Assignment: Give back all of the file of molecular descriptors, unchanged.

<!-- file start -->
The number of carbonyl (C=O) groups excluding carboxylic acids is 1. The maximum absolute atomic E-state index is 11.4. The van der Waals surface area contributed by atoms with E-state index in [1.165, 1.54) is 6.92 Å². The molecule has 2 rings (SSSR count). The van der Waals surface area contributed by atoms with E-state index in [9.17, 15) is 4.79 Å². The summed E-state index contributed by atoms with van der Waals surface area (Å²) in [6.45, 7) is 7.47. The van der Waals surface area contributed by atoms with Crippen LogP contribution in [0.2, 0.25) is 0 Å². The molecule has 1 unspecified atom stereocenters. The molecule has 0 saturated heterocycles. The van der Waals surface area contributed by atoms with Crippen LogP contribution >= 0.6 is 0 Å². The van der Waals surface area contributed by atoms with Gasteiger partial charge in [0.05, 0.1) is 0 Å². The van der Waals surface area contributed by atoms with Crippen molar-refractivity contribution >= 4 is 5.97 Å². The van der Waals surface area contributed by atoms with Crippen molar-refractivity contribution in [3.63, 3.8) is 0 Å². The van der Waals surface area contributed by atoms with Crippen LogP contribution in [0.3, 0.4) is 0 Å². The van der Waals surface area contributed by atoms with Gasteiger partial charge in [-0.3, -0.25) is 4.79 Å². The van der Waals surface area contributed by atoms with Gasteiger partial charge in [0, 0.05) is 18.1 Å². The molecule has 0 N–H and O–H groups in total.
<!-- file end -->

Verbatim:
The number of carbonyl (C=O) groups excluding carboxylic acids is 1. The maximum absolute atomic E-state index is 11.4. The van der Waals surface area contributed by atoms with E-state index in [1.165, 1.54) is 6.92 Å². The molecule has 2 rings (SSSR count). The van der Waals surface area contributed by atoms with E-state index in [9.17, 15) is 4.79 Å². The summed E-state index contributed by atoms with van der Waals surface area (Å²) in [6.45, 7) is 7.47. The van der Waals surface area contributed by atoms with Crippen LogP contribution in [0.2, 0.25) is 0 Å². The molecule has 1 unspecified atom stereocenters. The molecule has 0 saturated heterocycles. The van der Waals surface area contributed by atoms with Crippen LogP contribution >= 0.6 is 0 Å². The van der Waals surface area contributed by atoms with Gasteiger partial charge in [0.05, 0.1) is 0 Å². The van der Waals surface area contributed by atoms with Crippen molar-refractivity contribution >= 4 is 5.97 Å². The van der Waals surface area contributed by atoms with Crippen molar-refractivity contribution in [3.63, 3.8) is 0 Å². The van der Waals surface area contributed by atoms with Crippen LogP contribution in [0.3, 0.4) is 0 Å². The van der Waals surface area contributed by atoms with Gasteiger partial charge in [-0.3, -0.25) is 4.79 Å². The van der Waals surface area contributed by atoms with Gasteiger partial charge in [0, 0.05) is 18.1 Å². The molecule has 0 N–H and O–H groups in total.